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cooking diploma

post #1 of 9
Thread Starter 
Hi New here.

I have been cooking for years and I'm at a cross roads in my life,what to do next?
There is only one thing I enjoy doing and thats cooking so I have a few questions for the experts here:-

1. I am 34 is it too late to take up pro cooking? i.e chef

2. Can you tell me a world reconisable cooking diploma for beginners to start out with?

3. Can this course be completed in a few weeks working at it fulltime?
post #2 of 9
To become a decent COOK, it requires years of training and practice. School helps shorten the learning curve, but not by much. To become a Chef, it requires even more time and effort put in (as they must be proficient in every technique imaginable, as well as have managerial skills, business skills, etc...). Most cooks will put in 10+ years before they are a 'Chef'. Sometimes someone will come around who can make it in 5 years or so.
post #3 of 9
Thread Starter 
Thanks for the advice. I kind of knew it would take years to really make it,now could anyone tell me a world reconised course to start out with?
post #4 of 9


I'm inclined to believe that "Mikeb" is correct.

I've done a lot of looking around and evaluating the lay of the land, so to speak, and there does not appear to be a fast track when becoming a chef.

School does appear to shorten the curve a bit but I'm finding that there is no substituting for the field of battle. You learn lessons in the real world kitchen may be lessons that may not even be touched on is a school environment.

I'm not knocking school. I wish I could attend instead of learning EVERYTHING the hard way.

I'm going to join the ACF and start a home study program in addition to my job. You do get the volume of points for certified culinarian from your practical experience but you do have to have the dydactic and practical test to achieve before they will certify.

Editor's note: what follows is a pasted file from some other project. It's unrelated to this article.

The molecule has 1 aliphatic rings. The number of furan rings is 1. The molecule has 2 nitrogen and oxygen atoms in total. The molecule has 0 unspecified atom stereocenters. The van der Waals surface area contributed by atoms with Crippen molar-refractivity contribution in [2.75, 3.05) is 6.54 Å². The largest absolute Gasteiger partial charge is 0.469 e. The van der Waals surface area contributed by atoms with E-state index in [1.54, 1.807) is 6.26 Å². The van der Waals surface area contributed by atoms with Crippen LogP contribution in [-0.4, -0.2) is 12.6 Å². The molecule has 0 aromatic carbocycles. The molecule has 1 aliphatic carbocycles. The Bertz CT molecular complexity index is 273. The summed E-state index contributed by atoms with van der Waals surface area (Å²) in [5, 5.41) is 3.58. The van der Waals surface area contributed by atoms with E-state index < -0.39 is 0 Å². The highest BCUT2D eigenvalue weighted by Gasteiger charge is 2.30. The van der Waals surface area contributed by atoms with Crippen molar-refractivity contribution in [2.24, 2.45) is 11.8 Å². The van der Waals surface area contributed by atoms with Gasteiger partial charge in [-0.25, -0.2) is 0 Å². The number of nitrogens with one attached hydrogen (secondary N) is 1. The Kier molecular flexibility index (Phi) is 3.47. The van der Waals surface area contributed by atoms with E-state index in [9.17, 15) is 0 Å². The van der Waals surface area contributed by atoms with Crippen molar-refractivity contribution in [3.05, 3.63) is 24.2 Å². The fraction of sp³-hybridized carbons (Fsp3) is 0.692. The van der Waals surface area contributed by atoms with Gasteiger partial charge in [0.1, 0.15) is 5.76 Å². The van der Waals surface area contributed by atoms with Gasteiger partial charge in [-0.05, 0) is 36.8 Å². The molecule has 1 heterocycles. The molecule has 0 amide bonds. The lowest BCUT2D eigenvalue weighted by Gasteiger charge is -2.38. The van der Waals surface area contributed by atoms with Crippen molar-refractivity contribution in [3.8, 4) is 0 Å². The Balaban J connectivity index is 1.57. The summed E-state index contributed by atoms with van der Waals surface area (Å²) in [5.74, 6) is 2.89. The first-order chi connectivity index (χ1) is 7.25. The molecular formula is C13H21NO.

At the very least, even with this style of learning, it can take up to 18 months to achieve certification. Sometimes longer, and this is just for a certified culinarian.

The road to becoming a "CHEF" is just that much longer. So settle in, mate. We're in for a long, exciting ride!!!!!!!!:)

Good Luck
post #5 of 9
CIA is recognised. I doubt it's worth the money (and it's ALOT of money), if the grads I've worked with are typical CIA grads, it's definitely not worth the money. It'll get you an entry level job, that's about it. All the best chefs I've worked with learned in Michelin starred restaurants or were self-taught, none went to school. And no course can be completed in a few weeks, most take 2-4 years...
post #6 of 9



Hope all is well.

Was just curious what the cost of the average 2-4 year culinary school is. I'm talking about J&W etc. I've heard that it's as high as $20,000 year at some schools. Is this about right???

post #7 of 9
thats on the low end-very low now days.
post #8 of 9
ICE was 25.000 but i think it went up this year. Art Institute is 42.000 if i am correct and CIA is around 30.000 sooo yeah you might want to think real hard about this before going in lol
post #9 of 9




Guess I won't be going. LOL

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